Posted Thursday, June 01, 2017 - 3:25 PM

The Transformers: Alaa Balkhy (M.P.S. Design Management ’15)

Nada Hakeem, The Loft Middle East

Across industries, Pratt alumni have been influential in
reimagining and reshaping the way we live, responding
to the challenges, needs, and questions of their times. Part one of six from Prattfolio’s feature on Pratt alumni leading the way in a changing world highlights Alaa Balkhy (M.P.S. Design Management ’15): Pop Cultivator.

With the open global gateways of the net-connected age, the popular in pop culture takes on new meaning every day. Designer Alaa Balkhy is one of a new generation of startup founders, makers, and lifestyle influencers bringing the voice of the Saudi peninsula to the world stage, and elevating the experience of Saudi women in the process.

In 2011 Balkhy launched her accessories brand, Fyunka (or bow), in her home city of Jeddah, Saudi Arabia, featuring illustrations that blend a witty style evocative of worldwide youth culture with iconic elements rooted in the Arabian peninsula. Take the “Fyunka girl,” a chic figure who appears in several of Balkhy’s designs, among an ensemble of her fellow women sporting the hijab or coolly balancing a dallah (an Arabic coffee pot) on her head.

The designs, while they may seem whimsical on the surface, are intended to start a conversation, Balkhy says, to open others’ eyes to a vibrant culture that transcends national boundaries, celebrating Saudi women and offering them an original means of self-expression. “In Saudi, to make positive change, you start by small social gestures rather than abruptly trying to change things,” she says. “Fyunka touches on some social issues in a humorous way. I urge Saudi women to embrace their experience and start their own journey, despite what society has to say, if they truly believe in it.”

Designs by Alaa Balkhy for Fyunka

Balkhy found her own creative voice, and her career, by happy accident. When she entered college in Saudi Arabia in the mid-2000s, graphic design was a new major in the country, and she was up for the challenge of entering uncharted territory. Through her illustrations, she created a fresh and often funny take on her own experience as a woman and a young person in the changing social landscape of Jeddah. When others responded enthusiastically to her work, she decided to make her designs accessible through products, and accessories proved a manageable first step.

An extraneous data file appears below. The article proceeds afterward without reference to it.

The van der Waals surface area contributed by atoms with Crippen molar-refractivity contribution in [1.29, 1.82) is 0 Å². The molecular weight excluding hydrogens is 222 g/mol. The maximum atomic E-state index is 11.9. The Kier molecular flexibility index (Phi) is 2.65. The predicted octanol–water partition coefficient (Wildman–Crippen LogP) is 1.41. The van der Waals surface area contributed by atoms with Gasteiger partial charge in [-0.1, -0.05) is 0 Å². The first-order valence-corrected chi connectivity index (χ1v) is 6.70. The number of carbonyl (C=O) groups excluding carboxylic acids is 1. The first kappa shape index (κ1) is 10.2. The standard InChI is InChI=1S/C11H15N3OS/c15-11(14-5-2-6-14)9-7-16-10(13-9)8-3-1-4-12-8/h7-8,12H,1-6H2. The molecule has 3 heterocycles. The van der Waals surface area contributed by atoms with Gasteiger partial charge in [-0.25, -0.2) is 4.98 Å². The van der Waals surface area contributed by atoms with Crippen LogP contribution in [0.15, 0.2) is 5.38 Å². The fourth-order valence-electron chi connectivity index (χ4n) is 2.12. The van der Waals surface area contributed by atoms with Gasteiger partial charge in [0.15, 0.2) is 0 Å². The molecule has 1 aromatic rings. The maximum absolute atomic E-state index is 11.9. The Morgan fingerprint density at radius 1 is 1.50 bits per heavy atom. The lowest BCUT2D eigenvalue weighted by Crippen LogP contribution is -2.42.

Among the small community of Saudi startups, Balkhy found a supportive network of fellow entrepreneurs who helped one another grow in a promising new market. As she scaled up, she knew it was time to streamline her business practices, which brought her to Pratt’s Design Management master’s program. “Pratt, and being in New York City, helped me to be more grounded and humble,” she says. “At Pratt, I learned how to be more articulate about my work, and I learned how to work with people of different cultural backgrounds. Everyone has something to add to the table, and it’s amazing.”

Balkhy recently found yet another community of colleagues who helped her deepen her mission. Last year, she joined the Wing, a recently launched women’s co-working collective with shared space located in Manhattan’s Ladies’ Mile Historic District, whose culture of encouragement and cross-industry membership opened up even more opportunities to expand the conversation Balkhy began with Fyunka. “It has inspired me to do more and create more, and it pushes me to challenge the status of women in Saudi Arabia,” she says.

Now calling both Jeddah and Brooklyn home, Balkhy continues to expand Fyunka’s line—offering home goods, casual wear, and, of course, accessories—as she prepares to launch her next venture, Minaa Zine, an image-driven biannual magazine that highlights global fashion and lifestyle, reframing notions of beauty, style, and a young woman’s voice in the world.

Originally published in “The Transformers” in Prattfolio (Spring/Summer 2017). Read the issue at www.pratt.edu/alumni.

Images: Designs by Alaa Balkhy for Fyunka. Top photograph by Nada Hakeem, The Loft Middle East